Reducing the Inherent Risk of Horseback Riding

Horseback riding is a popular recreational activity that can be enjoyed by people of all ages and skill levels. However, it is important to be aware of the inherent risks involved in this activity.  Inherent risks are risks that exist due to the nature of horses such as falls, injuries from being kicked, stepped on, or bitten, and accidents caused by environmental hazards. 

There are several things that riders and instructors can do to reduce the risk of injury or accidents while horseback riding. 

  • Get proper instruction and training. This is the best way to reduce your risk while riding.  Learning to ride safely by taking lessons from a qualified instructor. This will teach you the basics of horsemanship, how to control the horse, how to fall safely, and how to avoid hazards. As well as how and when to use a one-rein halt.  In my lesson program, all my students know how to use one rein to stop their horse.  I also make a point of telling everyone that anytime they are scared they should put their horse in a one-rein half.  Then, after they are in control, we can talk about what happened, what I saw, and how I would have handled it.  I have been teaching for a long time and the one thing I know is that I cannot teach someone who is scared.  It doesn’t really matter if there was an issue or if it was just a perceived issue.  If the rider is scared the horse needs to be stopped.

  • Choose the right horse for your experience level. This is where an experienced professional instructor will make all the difference.   If you are a beginner, you need a horse that is ready and able to teach you.  As your abilities grow as a rider, you will be able to ride different horses.  Each horse will teach you different things.  Horses, just like people, have different personalities and strengths.  Some horses love to teach beginners. It may be difficult to make a beginner horse move forward, but as an instructor, I would rather see my students work to get a horse to move than be scared when they can’t stop.  As an experienced rider, you will be able to handle a more spirited horse, but it is always best to err on the side of caution especially when you are just starting.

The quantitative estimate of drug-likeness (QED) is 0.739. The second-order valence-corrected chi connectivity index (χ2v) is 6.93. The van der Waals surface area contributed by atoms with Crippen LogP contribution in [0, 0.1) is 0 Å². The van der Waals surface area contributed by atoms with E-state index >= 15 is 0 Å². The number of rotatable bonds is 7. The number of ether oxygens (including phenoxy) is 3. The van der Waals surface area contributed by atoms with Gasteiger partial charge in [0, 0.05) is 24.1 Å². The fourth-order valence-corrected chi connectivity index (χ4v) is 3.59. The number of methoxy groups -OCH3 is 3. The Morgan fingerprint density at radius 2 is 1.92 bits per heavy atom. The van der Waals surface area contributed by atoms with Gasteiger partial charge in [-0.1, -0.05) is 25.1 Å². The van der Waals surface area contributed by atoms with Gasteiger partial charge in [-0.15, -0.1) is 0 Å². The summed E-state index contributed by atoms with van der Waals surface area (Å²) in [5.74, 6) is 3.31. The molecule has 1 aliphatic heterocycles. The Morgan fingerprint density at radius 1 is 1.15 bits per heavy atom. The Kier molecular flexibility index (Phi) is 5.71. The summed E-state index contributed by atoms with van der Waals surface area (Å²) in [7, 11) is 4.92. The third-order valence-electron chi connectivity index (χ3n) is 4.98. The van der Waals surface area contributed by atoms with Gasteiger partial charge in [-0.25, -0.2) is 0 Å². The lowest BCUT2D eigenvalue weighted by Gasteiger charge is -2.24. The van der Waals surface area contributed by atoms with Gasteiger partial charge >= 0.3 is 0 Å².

• Wear proper riding gear. This includes a helmet, boots, gloves, and long pants. The helmet is the most important piece of gear, as it protects your head in the event of a fall. Unlike your bones, your brain does not heal so helmets are not optional.  Your helmet must fit properly and should be replaced every 3 to 5 years. it is important to make sure that your helmet is certified to the ASTM F1163 standards safety standard, such as the ASTM F1163 standards or the PAS 015 standard in Europe.  Bicycle helmets are not strong enough to protect your head while riding a horse.

  • Be aware of your surroundings. Pay attention to the terrain, other riders, and any potential hazards. Riding on the side of the road may seem like a relaxing adventure, but when that big truck blows its horn, your horse may react and bolt.  Riding in parades has always been something that amazes me.  Horses in parades are on hard surfaces surrounded by people and loud noises.  If I could picture a disaster waiting to happen horses in a parade would be it.  If a horse were to get spooked during the parade, there is no place for the horse to go, with crowds on either side and usually a band in front.  And if the rider were to fall, they would be landing on asphalt.  There are horses that do well in parades, but I am sure they have been through a lot of training to do so.

  • Listen to your horse. Horses are very good at communicating with their riders. If your horse seems nervous or agitated, it is important to pay attention and take steps to de-escalate the situation.  This is another time when an experienced professional can help you.  As a beginner rider, it is difficult to understand what your horse is telling you.  Or to know how to distract him.  And if you are nervous yourself you won’t be able to “hear” the horse. If a nervous horse makes you nervous the situation will only get worse.

  • Never ride when you are tired or under the influence of drugs or alcohol. This will impair your judgment and make it more likely that you will make a mistake.  Stress will also affect your horse and his behavior, if you have had a stressful day at work it might be a good time for a spa day and skip the ride. 

  • And never ride alone. An inherent risk is something that is always there.  No matter what we do there is always a chance of falling off.  There needs to be someone there who can help you if you need it.  Someone who can call for help as well as take care of your horse.

You can help reduce the risk of injury or accidents while horseback riding. However, it is important to remember that there is always some inherent risk involved.  Remember it is best to start slowly under the guidance of an experienced professional instructor on an appropriate horse. 

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